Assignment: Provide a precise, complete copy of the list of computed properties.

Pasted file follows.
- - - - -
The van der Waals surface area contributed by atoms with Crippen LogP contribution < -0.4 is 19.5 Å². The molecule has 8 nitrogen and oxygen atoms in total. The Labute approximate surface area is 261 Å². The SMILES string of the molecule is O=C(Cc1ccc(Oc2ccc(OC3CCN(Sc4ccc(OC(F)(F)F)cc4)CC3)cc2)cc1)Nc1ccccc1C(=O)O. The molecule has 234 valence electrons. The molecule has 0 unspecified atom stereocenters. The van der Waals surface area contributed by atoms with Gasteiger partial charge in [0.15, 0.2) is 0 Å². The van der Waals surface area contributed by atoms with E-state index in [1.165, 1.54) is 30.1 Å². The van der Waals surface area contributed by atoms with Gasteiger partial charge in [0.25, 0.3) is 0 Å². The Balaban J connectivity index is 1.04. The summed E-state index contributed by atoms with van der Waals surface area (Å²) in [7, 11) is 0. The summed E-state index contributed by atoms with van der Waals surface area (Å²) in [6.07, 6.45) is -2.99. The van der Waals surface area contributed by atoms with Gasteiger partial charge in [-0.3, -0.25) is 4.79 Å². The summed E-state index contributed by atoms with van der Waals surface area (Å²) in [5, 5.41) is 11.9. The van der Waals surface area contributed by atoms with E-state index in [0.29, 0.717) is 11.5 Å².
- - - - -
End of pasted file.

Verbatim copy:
The van der Waals surface area contributed by atoms with Crippen LogP contribution < -0.4 is 19.5 Å². The molecule has 8 nitrogen and oxygen atoms in total. The Labute approximate surface area is 261 Å². The SMILES string of the molecule is O=C(Cc1ccc(Oc2ccc(OC3CCN(Sc4ccc(OC(F)(F)F)cc4)CC3)cc2)cc1)Nc1ccccc1C(=O)O. The molecule has 234 valence electrons. The molecule has 0 unspecified atom stereocenters. The van der Waals surface area contributed by atoms with Gasteiger partial charge in [0.15, 0.2) is 0 Å². The van der Waals surface area contributed by atoms with E-state index in [1.165, 1.54) is 30.1 Å². The van der Waals surface area contributed by atoms with Gasteiger partial charge in [0.25, 0.3) is 0 Å². The Balaban J connectivity index is 1.04. The summed E-state index contributed by atoms with van der Waals surface area (Å²) in [7, 11) is 0. The summed E-state index contributed by atoms with van der Waals surface area (Å²) in [6.07, 6.45) is -2.99. The van der Waals surface area contributed by atoms with Gasteiger partial charge in [-0.3, -0.25) is 4.79 Å². The summed E-state index contributed by atoms with van der Waals surface area (Å²) in [5, 5.41) is 11.9. The van der Waals surface area contributed by atoms with E-state index in [0.29, 0.717) is 11.5 Å².